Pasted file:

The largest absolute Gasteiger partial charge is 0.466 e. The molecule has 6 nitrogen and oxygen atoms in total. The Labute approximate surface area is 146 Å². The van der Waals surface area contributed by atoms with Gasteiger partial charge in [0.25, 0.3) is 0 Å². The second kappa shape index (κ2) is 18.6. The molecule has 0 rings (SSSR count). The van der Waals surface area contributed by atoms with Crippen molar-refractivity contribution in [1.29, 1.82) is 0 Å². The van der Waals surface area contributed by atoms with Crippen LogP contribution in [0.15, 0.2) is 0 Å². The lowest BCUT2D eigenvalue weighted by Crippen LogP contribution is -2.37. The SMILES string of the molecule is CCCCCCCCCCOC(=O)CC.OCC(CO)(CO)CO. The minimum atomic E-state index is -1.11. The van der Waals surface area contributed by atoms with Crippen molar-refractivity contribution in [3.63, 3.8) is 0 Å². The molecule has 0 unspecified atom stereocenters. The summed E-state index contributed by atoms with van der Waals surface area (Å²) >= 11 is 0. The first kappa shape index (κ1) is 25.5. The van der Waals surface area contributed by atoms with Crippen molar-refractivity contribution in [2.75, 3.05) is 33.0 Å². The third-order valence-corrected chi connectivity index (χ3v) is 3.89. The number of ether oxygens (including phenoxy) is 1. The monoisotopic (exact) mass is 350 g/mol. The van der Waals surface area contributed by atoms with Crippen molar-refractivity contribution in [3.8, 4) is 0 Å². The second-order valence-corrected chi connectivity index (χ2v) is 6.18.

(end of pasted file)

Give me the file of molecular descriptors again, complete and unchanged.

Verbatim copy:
The largest absolute Gasteiger partial charge is 0.466 e. The molecule has 6 nitrogen and oxygen atoms in total. The Labute approximate surface area is 146 Å². The van der Waals surface area contributed by atoms with Gasteiger partial charge in [0.25, 0.3) is 0 Å². The second kappa shape index (κ2) is 18.6. The molecule has 0 rings (SSSR count). The van der Waals surface area contributed by atoms with Crippen molar-refractivity contribution in [1.29, 1.82) is 0 Å². The van der Waals surface area contributed by atoms with Crippen LogP contribution in [0.15, 0.2) is 0 Å². The lowest BCUT2D eigenvalue weighted by Crippen LogP contribution is -2.37. The SMILES string of the molecule is CCCCCCCCCCOC(=O)CC.OCC(CO)(CO)CO. The minimum atomic E-state index is -1.11. The van der Waals surface area contributed by atoms with Crippen molar-refractivity contribution in [3.63, 3.8) is 0 Å². The molecule has 0 unspecified atom stereocenters. The summed E-state index contributed by atoms with van der Waals surface area (Å²) >= 11 is 0. The first kappa shape index (κ1) is 25.5. The van der Waals surface area contributed by atoms with Crippen molar-refractivity contribution in [2.75, 3.05) is 33.0 Å². The third-order valence-corrected chi connectivity index (χ3v) is 3.89. The number of ether oxygens (including phenoxy) is 1. The monoisotopic (exact) mass is 350 g/mol. The van der Waals surface area contributed by atoms with Crippen molar-refractivity contribution in [3.8, 4) is 0 Å². The second-order valence-corrected chi connectivity index (χ2v) is 6.18.